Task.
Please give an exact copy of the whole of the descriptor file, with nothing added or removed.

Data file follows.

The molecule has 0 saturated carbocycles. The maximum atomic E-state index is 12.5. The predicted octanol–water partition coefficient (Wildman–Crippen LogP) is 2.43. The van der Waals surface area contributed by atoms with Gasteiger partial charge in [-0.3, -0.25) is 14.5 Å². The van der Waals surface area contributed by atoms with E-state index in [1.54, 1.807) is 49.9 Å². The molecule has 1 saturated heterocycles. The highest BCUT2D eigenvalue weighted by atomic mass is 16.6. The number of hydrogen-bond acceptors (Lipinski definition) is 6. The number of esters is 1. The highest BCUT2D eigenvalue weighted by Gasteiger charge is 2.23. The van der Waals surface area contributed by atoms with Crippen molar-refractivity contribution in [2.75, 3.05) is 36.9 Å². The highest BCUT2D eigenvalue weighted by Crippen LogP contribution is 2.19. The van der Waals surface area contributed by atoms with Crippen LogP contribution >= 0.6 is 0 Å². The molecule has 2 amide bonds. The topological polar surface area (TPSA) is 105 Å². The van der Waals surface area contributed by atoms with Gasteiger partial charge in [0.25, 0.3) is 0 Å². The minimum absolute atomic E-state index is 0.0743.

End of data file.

The molecule has 0 saturated carbocycles. The maximum atomic E-state index is 12.5. The predicted octanol–water partition coefficient (Wildman–Crippen LogP) is 2.43. The van der Waals surface area contributed by atoms with Gasteiger partial charge in [-0.3, -0.25) is 14.5 Å². The van der Waals surface area contributed by atoms with E-state index in [1.54, 1.807) is 49.9 Å². The molecule has 1 saturated heterocycles. The highest BCUT2D eigenvalue weighted by atomic mass is 16.6. The number of hydrogen-bond acceptors (Lipinski definition) is 6. The number of esters is 1. The highest BCUT2D eigenvalue weighted by Gasteiger charge is 2.23. The van der Waals surface area contributed by atoms with Crippen molar-refractivity contribution in [2.75, 3.05) is 36.9 Å². The highest BCUT2D eigenvalue weighted by Crippen LogP contribution is 2.19. The van der Waals surface area contributed by atoms with Crippen LogP contribution >= 0.6 is 0 Å². The molecule has 2 amide bonds. The topological polar surface area (TPSA) is 105 Å². The van der Waals surface area contributed by atoms with Gasteiger partial charge in [0.25, 0.3) is 0 Å². The minimum absolute atomic E-state index is 0.0743.